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History - Industrialization and Population

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on 7 December 2013

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Transcript of History - Industrialization and Population

The Transformation of British Society - 1815-1851
Population and Industrialization

Changes in Population
There was an
extremely large population increase
from the mid eighteenth century to the late nineteenth century.

In 1750, the estimated population of England and Wales was around 6 and a half million people.
By 1801, the population had risen to nearly 12 million.
And by 1851, it had risen to 22 million and to 31 million by 1881.

But why?

The population increase in the period 1750-1881 was mainly due to a dramatic decline in the death rate over the period, and an increase in birth rate.
Changes in Birth Rate and Death Rate
Changes in Birth Rate Changes in Death Rate
Changes in Distribution
Towns, with the exception of London, were usually small by modern standards and most people lived in villages where they gained a living from farming.
This meant that industries within these villages were small, and used the Domestic System.

But, there was a large
Industrial Revolution
which meant that industries moved to the more rural areas like Lancashire, Yorkshire and the Midlands.

This caused the end of the Domestic System, as populations grew the demand for produce grew even larger, and the Domestic System did not work with large demands because all produce was manufactured by hand.
Impacts of Industrialization
The rapid growth in population in the late eighteenth and nineteenth centuries led to an enormous growth in the size of towns.

The population of these industrial cities could double more than a generation and then double again. Young people were marrying young and moved into towns to have large families.

This increase in population placed an enormous strain on inadequate town councils and authorities and helped produce major health problems.
Existing laws and organizations were often unable to cope with this growth in population.
People married earlier in new industrial areas,
where wages were higher.

Children could be sent to work at a young age;
bringing in more money for the family.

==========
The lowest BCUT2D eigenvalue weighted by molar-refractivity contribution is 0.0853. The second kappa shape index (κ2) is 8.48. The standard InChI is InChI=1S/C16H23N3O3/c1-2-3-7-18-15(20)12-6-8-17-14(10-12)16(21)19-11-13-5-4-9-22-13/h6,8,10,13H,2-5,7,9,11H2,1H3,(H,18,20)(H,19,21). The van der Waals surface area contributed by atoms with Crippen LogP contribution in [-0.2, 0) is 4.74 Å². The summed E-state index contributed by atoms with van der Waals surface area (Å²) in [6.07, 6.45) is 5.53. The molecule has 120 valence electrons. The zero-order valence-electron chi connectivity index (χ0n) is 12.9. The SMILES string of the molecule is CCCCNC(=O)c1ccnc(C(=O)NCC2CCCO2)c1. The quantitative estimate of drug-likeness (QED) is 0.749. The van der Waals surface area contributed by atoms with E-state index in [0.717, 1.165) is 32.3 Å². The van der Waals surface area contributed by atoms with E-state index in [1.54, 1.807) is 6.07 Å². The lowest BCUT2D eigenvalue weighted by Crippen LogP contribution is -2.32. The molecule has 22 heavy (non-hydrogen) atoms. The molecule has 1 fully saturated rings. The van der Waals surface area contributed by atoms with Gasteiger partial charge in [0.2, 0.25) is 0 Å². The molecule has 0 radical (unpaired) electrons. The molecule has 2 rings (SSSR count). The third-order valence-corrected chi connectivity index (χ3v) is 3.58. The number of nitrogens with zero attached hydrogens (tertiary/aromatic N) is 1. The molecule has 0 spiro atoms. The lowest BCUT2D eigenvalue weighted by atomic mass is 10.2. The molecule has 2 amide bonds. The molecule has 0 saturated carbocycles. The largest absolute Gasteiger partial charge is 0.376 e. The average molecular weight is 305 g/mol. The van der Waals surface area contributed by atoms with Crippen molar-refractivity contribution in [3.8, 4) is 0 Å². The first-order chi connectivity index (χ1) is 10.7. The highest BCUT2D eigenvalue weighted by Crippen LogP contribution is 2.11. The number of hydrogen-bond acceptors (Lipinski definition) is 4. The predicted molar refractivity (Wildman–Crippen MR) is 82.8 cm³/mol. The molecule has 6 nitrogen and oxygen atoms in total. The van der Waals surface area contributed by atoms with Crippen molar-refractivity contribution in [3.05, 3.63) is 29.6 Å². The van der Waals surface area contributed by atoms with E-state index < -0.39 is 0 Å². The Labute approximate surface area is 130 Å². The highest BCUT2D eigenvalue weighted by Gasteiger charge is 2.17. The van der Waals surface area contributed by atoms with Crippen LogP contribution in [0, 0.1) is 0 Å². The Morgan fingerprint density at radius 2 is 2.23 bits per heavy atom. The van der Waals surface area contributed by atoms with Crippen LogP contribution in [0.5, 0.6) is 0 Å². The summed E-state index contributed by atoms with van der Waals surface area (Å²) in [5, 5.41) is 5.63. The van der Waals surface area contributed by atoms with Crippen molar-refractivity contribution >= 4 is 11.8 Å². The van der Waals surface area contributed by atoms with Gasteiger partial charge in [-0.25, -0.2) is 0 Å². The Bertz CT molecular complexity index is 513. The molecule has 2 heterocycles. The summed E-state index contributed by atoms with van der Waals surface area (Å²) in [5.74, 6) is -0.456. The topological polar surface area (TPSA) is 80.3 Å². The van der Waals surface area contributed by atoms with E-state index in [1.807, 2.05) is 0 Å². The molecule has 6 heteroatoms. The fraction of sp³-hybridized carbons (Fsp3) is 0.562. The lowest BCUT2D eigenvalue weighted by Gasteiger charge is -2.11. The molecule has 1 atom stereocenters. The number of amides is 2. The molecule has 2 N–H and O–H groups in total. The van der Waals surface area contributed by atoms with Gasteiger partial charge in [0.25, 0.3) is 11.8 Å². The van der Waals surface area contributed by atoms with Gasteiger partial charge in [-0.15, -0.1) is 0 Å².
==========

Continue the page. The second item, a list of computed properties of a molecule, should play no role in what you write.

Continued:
The apprenticeship system had prevented marriage
before the age of 21, and this began to decline.

Better diets and health may also have led to
an increase in fertility.
Sharp decline in number of children that died.

Also a sharp decline of deaths related to drinking gin
due to the act Parliament passed which taxed all spirits heavily.

Improvements in agriculture led to better diets.

Changes in textile industry meant clothing like cotton was cheaper, which could be washed easily.

Changes in chemical industry made soap cheaper.

Improved transport (canals and railways) meant food could be transported - reducing the threat of local famines.
Death Rate also improved by:
Improvements made to public health, - first Public Health act passed in 1848 and others followed.
Medical improvements such as the discovery of vaccination for smallpox by
Edward Jenner.
Simpson and Lister
also helped to reduce the death rate after operations.
Industrialization is the development of industry on a large scale.

Domestic System
This was where most produce was manufactured by hand in workshops at the back of people's houses.
It worked when populations and demands were low.
During this time, industry began to develop on a large scale.

were being developed.
was being used in agriculture and inside factories.
This advance in industry also encouraged people to move away from rural areas, into these new industrial areas, causing an overall growth of the British Isles.

Changes in distribution of population:
Some moved into these new industrial towns because there were more jobs available due to an increase in the amount of industry. They may have also moved because these new jobs had higher wages.

Others, such as the rural communities in Scotland were forced out of their homes by landowners wishing to make more profit from farming sheep, forcing people to flee to towns.

Finally, starvation in Ireland due to the Potato Famine forced people to migrate to Britain.
Why were factories developed?

A higher population means a higher demand for produce, the Domestic System did not work with large populations.
Growth of populations also meant that more were looking for jobs, so workforces within factories were present.
Machinery to create the produce was needed, as the Domestic System was out of business, and a building to house this new machinery was necessary
Factory Building
James Watt
James Watt's invention of the steam engine that could turn a wheel meant that steam power had been linked to motion.

This meant factories could be built in towns where labour was more steadily available because factories no longer had to be built in rural areas. This is because factories were previously reliant on water power, powered by streams and rivers in rural, hilly areas.

Factories no longer relied on this water power, as steam power could now be used to power their machines in their factories, and could do so without the need of a water supply in rural areas.
Machines were used more widely on farms, putting agricultural workers out of work.

They were also used in cotton mills and factories, creating domestic produce such as clothing etc.

An increase in machinery caused the end of the
Domestic System.
This was where workshops were attached to people's homes, meaning they could use their skills to craft. But this took too much time, and only worked in small populations where demand for produce was limited.
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